The WP-PHPlist plugin integrates PHPList into your WordPress blog, giving you all the mailing list power of PHPList, within the beautiful styling, theme, and widgets of your WordPress theme. This tutorial will take you through the installation of the plugin, assuming that you’re starting with a vanilla install of PHPList.
What you’ll need to start:
- A working, un-modified PHPList installation (2.10.10 is the latest)
- A working WordPress installation with pretty permalinks enabled (any version)
- The corresponding WP-PHPList plugin (2.10.10 is the latest)
- Best results with PHPList and WordPress sharing one database (using their default wp_ and phplist_ prefixes)
Unpack the wp-phplist plugin zipfile. You should see the following files and folders:
PHPList modifications for WP-PHPList
Copy the contents of the “lists” folder into your PHPList “lists” folder. The objective is to overwrite the following files:
WARNING - If you’ve made modifications to your PHPList installation, this may overwrite those modifications, and BREAK IT. I’ve provided a diff (phplist-2.10.8.patch) in case you want to manually update PHPList.
Make sure your PHPList installation is setup correctly, required path and URL configuration settings are correct, etc. Also, make sure that you have at least one active list, else the plugin won’t display anything.
WordPress installation for WP-PHPList
Make sure you have “Pretty Permalinks” enabled in WordPress. WP-PHPList uses this to cretae the “slug” below.
Copy the “wp-phplist” folder into your WordPress wp-content/plugins folder. You must end up with the folder structure wp-content/plugins/wp-phplist/.
Activate the plugin in WordPress, and double-check the options under Admin -> Options -> PHPList.
- PHPList public pages slug : The WordPress “slug” you want PHPList to be accessible as, for example: http://your.blog.com/newsletter.
- PHPList default subscribe page : PHPList lets you define multiple subscribe pages, each requesting different information from users, and making different lists available. Enter the number of the subscribe page you want to use (default is 1), or leave it blank to let PHPList prompt you.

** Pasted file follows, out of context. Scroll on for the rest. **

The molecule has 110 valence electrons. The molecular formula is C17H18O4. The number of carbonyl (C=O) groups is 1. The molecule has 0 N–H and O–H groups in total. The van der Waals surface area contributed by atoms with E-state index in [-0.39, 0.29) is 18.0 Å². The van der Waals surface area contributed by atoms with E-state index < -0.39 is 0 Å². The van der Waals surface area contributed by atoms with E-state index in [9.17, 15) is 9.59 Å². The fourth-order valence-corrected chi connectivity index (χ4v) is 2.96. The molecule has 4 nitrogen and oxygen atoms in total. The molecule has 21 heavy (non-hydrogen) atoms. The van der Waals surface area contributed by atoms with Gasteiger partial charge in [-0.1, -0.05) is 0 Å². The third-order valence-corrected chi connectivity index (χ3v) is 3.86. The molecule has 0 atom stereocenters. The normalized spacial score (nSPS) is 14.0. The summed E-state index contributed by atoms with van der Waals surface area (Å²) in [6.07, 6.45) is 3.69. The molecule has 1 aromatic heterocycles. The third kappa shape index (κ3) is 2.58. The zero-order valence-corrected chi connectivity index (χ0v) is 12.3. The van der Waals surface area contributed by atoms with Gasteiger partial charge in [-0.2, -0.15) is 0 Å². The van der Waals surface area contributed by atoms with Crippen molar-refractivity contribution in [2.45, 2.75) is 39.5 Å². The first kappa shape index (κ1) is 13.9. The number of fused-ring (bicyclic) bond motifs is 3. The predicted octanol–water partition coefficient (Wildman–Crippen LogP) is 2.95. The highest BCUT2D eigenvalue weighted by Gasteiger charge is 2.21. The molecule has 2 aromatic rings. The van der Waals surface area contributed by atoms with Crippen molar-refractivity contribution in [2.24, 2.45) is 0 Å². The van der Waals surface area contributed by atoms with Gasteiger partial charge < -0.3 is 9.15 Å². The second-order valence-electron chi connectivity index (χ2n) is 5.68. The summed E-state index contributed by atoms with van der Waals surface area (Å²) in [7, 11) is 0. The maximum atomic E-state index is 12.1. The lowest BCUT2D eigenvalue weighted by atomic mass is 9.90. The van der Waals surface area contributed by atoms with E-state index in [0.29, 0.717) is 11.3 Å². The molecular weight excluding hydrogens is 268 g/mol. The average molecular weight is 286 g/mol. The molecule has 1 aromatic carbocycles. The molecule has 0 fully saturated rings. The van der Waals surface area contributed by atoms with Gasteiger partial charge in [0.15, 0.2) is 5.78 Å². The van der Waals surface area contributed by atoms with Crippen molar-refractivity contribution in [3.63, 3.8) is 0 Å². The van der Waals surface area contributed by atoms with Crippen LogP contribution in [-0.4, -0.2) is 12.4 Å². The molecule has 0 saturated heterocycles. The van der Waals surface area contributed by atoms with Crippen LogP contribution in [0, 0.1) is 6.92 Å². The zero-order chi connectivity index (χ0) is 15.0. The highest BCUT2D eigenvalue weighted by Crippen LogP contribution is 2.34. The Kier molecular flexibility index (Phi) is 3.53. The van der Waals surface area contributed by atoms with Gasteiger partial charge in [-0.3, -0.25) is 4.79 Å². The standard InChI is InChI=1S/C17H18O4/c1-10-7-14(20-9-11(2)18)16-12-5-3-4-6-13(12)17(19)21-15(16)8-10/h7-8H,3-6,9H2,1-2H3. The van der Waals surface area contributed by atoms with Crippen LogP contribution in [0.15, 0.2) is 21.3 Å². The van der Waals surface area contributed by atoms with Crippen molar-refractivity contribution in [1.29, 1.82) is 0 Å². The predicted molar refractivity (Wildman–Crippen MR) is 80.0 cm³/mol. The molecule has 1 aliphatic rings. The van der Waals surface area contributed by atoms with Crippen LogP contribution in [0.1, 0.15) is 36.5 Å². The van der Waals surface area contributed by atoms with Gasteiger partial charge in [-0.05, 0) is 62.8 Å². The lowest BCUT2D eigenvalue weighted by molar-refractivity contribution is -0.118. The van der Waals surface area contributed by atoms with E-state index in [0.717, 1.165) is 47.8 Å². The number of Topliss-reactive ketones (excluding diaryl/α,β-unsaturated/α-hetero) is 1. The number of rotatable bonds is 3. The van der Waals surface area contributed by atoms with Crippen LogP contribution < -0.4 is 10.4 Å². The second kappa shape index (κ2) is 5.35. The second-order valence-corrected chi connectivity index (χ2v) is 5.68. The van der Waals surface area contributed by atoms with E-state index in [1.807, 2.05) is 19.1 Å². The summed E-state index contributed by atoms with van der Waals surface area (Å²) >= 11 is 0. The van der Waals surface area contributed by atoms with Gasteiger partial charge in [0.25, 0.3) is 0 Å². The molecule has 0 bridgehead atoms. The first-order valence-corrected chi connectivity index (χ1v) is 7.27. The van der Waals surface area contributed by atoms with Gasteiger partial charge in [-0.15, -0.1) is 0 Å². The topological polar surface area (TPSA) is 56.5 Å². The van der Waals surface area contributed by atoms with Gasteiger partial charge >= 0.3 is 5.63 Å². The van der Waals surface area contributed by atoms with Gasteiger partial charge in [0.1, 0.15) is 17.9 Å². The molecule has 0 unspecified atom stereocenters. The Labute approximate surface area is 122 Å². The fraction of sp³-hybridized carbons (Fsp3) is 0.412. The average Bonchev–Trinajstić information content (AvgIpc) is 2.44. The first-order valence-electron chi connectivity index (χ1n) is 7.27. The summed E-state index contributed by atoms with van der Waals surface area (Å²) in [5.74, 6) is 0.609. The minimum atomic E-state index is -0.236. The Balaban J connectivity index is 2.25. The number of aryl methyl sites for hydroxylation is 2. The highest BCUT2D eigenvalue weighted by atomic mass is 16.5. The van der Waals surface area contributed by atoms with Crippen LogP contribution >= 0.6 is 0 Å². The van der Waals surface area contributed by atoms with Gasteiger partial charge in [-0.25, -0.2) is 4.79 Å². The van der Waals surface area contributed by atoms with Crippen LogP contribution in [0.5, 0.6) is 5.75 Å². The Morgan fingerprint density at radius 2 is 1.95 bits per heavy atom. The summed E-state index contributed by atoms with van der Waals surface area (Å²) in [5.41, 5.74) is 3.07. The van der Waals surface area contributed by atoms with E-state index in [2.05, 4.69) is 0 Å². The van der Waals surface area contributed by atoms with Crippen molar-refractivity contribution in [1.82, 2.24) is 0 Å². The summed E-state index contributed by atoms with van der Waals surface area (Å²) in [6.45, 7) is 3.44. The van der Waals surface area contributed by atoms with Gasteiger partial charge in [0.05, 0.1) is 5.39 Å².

- PHPList embedded page title : The title WordPress will display on PHPList’s page. (Formatted the same as a default blog post title)
- PHPList relative path : The path to your PHPList “lists” directory, relative to your WordPress root. By default the plugin assumes that the “lists” directory is a subdirectory of your WordPress install. If PHPList is installed in the same directory as WordPress, this will be “../phplist”.
Test PHPList in WordPress
That’s it. Go to http://yourblog/slug (you chose the slug above) and check that it works.
Remember to change your subscribe / unsubscribe / confirmation URLs in PHPList to reflect the new path that your users will use (http://yourblog/slug/?p=confirm, for example).
The “wp-phplist/wp-phplist-page.php” is based on the default template’s “single.php” file. Your template may use other CSS class values, and you’ll need to adjust “wp-phplist-page.php” accordingly.
You’ll get best results if your WordPress and PHPList installations share a single database. It may be easy to avoid, but it seems like if you start pulling values from PHPList’s independent database, a bunch of the queries that WordPress uses for its template will fail. You’ll see messages like this:
WordPress database error Table ‘newsletter_phplist.wp_terms’ doesn’t exist for query SELECT t.*, tt.* FROM wp_terms..
Combining your databases shouldn’t be a problem, since PHPList defaults to a table prefix of “phplist_”, and WordPress to “wp_”.
We’ve “broken” the PHPList index file, which displays your subscribe pages, to make it fit into your blog. If you still want to use PHPList’s interface as well as the interface within WordPress, you’ll probably want another (unaltered) copy of lists/index.php.
Let’s assume you call it “index_for_wordpress.php”. Edit wp-content/plugins/wp-phplist/wp-phplist-page.php, look for “index.php”, and change it to “index_for_wordpress.php”.
- /member/preferences\?(.*)$ -> /member/?p=preferences&$1 (301 redirect, with regex enabled)
- /member/unsubscribe\?(.*)$ -> /member/?p=unsubscribe&$1 (301 redirect, with regex enabled)
This means that I can now modify my unsubscribe / preferences links in PHPList to http://example.com/member/unsubscribe/?id=whatever - not a big deal maybe, but in my case, I had a few years of historical links pointing to these sorts of URLs, and the redirection plugin was ideal. (And a good idea for anyone interested in SEO on WordPress)
WP-PHPList is hosted at GitHub now.